Compared with its most recent predecessors, Far Cry 5 makes some big changes to how you upgrade your character. Almost all of those changes are for the better.
After spending 40-some hours finishing Far Cry 5, I thought I’d go back to its 2014 Himalayan predecessor Far Cry 4 and compare the two. (2016’s Far Cry Primal came out between the two mainline entries, but it’s different enough that there’s less of a clear comparison.)
There are plenty of similarities between Far Cry 4 and 5. Despite their different geographic settings and narrative sensibilities, they look, feel, and sound about the same, and feature similar arsenals and enemy-types. However, character upgrades work very differently.
As you play Far Cry 4, you earn points that you can use to unlock new abilities. Abilities branch out along a bunch of four-tier paths, and you can only unlock a second-tier ability if you’ve unlocked a first-tier ability.
In Far Cry 5, you also earn points that you can use to unlock new abilities. At first glance, the skill page appears to contain a similar number of nodes (50 to Far Cry 4's 48), but that’s mostly because the earlier game’s crafting system has been entirely removed, and some of the things you used to have to craft for (holsters, ammo capacity) are now on the skill page. Ten of Far Cry 5's skills are follower-specific skills, as well.
You can unlock most of Far Cry 5's upgrades in any order, which is a nice change from the previous game. A few require you to have unlocked a preceding ability (usually because they modify or enhance the first ability), and a few others require you to have done something in the world—defeat one lieutenant, get your resistance meter to a certain level, etc. In general though, the upgrade tree isn’t a tree at all. It’s more of a field.
The differences between the games get more stark when you take a closer look at each individual skill. A bunch of Far Cry 4’s unlockable skills were basic moves that your character starts out with in Far Cry 5. Those include:
- Auto Loot on Stealth Takedown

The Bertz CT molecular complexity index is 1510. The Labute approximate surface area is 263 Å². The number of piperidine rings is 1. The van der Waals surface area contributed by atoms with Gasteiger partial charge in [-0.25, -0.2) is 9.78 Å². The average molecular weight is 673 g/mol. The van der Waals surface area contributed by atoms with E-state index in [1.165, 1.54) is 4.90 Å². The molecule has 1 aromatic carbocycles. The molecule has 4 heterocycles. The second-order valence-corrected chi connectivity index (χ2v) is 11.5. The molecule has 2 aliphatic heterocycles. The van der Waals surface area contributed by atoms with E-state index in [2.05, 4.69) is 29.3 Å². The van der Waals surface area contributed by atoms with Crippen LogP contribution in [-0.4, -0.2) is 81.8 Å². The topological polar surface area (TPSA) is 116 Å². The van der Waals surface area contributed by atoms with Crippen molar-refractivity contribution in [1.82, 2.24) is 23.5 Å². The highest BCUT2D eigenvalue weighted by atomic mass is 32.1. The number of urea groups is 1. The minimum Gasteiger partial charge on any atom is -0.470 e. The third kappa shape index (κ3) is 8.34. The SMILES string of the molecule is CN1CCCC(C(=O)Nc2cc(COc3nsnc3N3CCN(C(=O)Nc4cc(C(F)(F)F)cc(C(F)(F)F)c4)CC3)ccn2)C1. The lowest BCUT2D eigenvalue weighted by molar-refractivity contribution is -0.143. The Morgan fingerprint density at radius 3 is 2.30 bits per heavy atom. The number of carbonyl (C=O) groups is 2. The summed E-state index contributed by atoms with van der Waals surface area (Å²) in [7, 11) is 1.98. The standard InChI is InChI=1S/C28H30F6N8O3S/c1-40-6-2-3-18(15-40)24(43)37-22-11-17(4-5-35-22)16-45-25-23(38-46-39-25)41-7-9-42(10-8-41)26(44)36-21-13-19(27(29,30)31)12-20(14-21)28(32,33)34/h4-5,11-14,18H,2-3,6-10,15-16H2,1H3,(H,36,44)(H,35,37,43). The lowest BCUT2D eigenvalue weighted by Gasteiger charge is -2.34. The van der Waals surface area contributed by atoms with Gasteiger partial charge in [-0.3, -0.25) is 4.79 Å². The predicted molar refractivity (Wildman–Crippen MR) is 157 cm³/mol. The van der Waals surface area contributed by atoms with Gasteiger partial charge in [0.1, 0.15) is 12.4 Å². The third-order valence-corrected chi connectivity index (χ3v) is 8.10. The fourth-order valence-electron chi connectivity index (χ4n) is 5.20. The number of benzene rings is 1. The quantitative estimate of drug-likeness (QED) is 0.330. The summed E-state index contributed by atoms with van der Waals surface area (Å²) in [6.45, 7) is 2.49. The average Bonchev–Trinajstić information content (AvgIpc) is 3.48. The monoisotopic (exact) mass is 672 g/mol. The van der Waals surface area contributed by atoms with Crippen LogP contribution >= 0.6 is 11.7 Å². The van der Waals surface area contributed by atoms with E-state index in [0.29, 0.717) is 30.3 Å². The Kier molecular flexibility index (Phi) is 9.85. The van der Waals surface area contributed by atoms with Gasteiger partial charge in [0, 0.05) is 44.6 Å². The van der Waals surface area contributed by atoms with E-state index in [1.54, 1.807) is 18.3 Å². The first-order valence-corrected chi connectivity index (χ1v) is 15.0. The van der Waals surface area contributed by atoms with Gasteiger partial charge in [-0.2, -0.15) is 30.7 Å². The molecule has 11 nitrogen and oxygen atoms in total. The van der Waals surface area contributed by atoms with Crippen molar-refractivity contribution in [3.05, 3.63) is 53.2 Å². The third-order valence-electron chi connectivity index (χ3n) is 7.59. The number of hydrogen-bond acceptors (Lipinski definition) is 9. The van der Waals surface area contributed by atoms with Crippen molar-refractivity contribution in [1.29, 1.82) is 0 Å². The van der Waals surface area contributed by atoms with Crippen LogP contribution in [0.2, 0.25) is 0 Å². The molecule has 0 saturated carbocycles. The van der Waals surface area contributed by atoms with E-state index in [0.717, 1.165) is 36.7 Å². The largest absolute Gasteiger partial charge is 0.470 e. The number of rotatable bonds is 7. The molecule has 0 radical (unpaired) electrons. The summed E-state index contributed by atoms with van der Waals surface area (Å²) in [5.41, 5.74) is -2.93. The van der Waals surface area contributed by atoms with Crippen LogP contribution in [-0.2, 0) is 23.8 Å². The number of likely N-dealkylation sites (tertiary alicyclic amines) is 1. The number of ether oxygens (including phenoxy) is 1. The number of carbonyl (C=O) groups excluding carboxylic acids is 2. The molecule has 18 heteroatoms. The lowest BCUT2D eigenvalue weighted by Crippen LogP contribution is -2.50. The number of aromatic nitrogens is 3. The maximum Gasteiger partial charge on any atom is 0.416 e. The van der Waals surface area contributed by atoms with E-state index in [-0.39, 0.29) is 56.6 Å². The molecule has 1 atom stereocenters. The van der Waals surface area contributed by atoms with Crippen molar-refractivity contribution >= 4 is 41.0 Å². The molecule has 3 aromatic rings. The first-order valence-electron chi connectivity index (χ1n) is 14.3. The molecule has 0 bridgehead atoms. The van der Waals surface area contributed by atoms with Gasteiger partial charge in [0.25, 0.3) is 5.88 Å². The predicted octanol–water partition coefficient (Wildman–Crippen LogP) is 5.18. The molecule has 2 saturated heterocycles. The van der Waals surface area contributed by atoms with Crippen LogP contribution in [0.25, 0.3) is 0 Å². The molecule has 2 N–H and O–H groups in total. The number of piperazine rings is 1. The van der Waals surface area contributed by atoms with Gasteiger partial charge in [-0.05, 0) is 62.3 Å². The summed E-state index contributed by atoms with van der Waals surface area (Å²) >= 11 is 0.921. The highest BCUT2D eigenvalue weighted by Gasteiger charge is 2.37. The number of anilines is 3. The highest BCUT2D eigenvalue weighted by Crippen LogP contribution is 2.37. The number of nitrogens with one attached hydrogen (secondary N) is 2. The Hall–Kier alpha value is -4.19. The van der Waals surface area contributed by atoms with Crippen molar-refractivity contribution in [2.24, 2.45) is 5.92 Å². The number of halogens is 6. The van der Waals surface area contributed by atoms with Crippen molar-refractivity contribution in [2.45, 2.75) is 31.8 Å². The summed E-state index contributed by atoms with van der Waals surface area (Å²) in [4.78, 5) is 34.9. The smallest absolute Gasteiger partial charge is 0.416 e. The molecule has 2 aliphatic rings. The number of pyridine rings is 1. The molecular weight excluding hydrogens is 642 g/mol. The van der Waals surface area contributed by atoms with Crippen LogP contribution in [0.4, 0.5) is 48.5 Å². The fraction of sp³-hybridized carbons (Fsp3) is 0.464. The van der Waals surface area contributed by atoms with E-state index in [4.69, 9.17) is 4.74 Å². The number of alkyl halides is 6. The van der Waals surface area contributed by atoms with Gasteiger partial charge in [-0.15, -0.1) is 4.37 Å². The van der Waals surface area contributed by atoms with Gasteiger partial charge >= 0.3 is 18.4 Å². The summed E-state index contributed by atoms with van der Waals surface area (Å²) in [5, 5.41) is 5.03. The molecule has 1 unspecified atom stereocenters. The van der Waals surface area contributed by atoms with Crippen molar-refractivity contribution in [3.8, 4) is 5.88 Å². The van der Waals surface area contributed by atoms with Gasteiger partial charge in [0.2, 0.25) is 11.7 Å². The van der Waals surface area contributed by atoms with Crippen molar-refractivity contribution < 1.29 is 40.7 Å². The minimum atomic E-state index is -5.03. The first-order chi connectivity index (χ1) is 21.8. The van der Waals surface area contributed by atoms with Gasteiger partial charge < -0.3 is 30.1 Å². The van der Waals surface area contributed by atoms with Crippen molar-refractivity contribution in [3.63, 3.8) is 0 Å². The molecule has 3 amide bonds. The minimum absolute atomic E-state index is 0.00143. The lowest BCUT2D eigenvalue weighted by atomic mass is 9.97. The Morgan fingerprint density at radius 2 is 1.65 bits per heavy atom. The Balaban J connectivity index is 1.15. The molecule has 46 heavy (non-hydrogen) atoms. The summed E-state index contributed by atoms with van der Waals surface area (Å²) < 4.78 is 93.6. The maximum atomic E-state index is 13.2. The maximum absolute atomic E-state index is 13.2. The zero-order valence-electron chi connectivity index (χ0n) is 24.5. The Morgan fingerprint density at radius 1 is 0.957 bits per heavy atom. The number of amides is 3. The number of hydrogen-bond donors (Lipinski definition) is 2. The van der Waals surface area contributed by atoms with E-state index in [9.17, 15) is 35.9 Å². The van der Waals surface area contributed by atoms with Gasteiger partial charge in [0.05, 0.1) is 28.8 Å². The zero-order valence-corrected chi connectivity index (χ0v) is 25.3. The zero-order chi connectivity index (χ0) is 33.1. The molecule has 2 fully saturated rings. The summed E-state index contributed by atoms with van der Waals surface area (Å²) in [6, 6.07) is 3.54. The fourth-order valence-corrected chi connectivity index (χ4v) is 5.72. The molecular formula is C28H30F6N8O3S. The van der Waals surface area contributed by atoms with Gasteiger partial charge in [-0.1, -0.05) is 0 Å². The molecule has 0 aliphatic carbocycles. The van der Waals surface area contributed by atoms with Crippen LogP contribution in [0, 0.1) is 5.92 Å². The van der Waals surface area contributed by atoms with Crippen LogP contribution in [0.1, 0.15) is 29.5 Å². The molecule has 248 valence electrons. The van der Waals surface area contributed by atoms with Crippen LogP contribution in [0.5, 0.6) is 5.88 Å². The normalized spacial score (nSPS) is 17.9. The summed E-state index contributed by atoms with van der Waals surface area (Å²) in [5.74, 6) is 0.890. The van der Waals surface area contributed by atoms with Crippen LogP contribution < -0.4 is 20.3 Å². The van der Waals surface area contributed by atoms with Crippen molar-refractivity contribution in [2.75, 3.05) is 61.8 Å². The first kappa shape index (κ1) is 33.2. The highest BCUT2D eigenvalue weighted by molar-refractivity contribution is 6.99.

- Heavy Takedown (You can now sneak up on heavies and take them out quietly.)
- Running Reload (You can reload your weapon without breaking your sprint.)
- Reload a Sniper Rifle While Scoped In
- Fire While Moving A Body
- Be Able To Carry A Downed Heavy Enemy
- Death From Below (Perform stealth takedowns from underwater/below)
- Death from Above (Perform stealth takedowns while leaping from above)
What all of those abilities have in common is that they’re not really “abilities” at all. They don’t feel like upgrades. It feels more like your character starts out with a bunch of debuffs that you gradually remove in order to get to a reasonable base level.
Some of those skills, like firing while moving a body, are things you can do in just about any first-person shooter. Others, like auto-looting on a stealth takedown, are basically convenience upgrades, where you’re spending points just to remove busywork. All of them shouldn’t really be skills you need to save up and buy.
Of the remaining Far Cry 4 abilities that have carried over to Far Cry 5, some have been lumped together or otherwise streamlined: several of FC4’s special takedowns (chain takedowns, sidearm takedowns) have been combined into a single takedown skill, health kits replenish all your health and don’t need to be upgraded, that kind of thing. Others have been removed: there’s no takedown-drag in Far Cry 5, nor are there vehicle takedowns. They also cut the “Elephant Rider” perk, for obvious reasons. The overall effect is that your character starts out with a reasonable skill-set and most upgrades actually feel like upgrades.
This whole Far Cry upgrade-a-palooza began with 2012’s Far Cry 3, which introduced the notion of unlockable character skills to the series. 2008’s Far Cry 2 had no character abilities or skill-trees at all, and the few permanent upgrades you’d unlock were tied to equipment and storage crates you’d buy at weapon dealers.
By filtering out so many of those abilities, Far Cry 5 actually brings the series closer to Far Cry 2 than I would’ve expected, though it’s still a hell of a lot busier than the 2008 game. I played a bit of Far Cry 2 after finishing Far Cry 5, and was impressed by how stripped down and basic the older game feels in comparison. Along with all the other things I like about Far Cry 2, it was nice to play a Far Cry game without having to think about my progress along a dozen different upgrade paths.
Taken together, the Far Cry games illustrate how Ubisoft’s developers have changed their approach to character upgrades over time. For years, they steadily added more and more crafting, skills, and perks to these games. It appears they’ve finally begun to pare things back. I hope they keep going in this direction, since Far Cry games have become awfully bloated over the years. Who knows? Maybe Far Cry 6 will bring back the in-game map.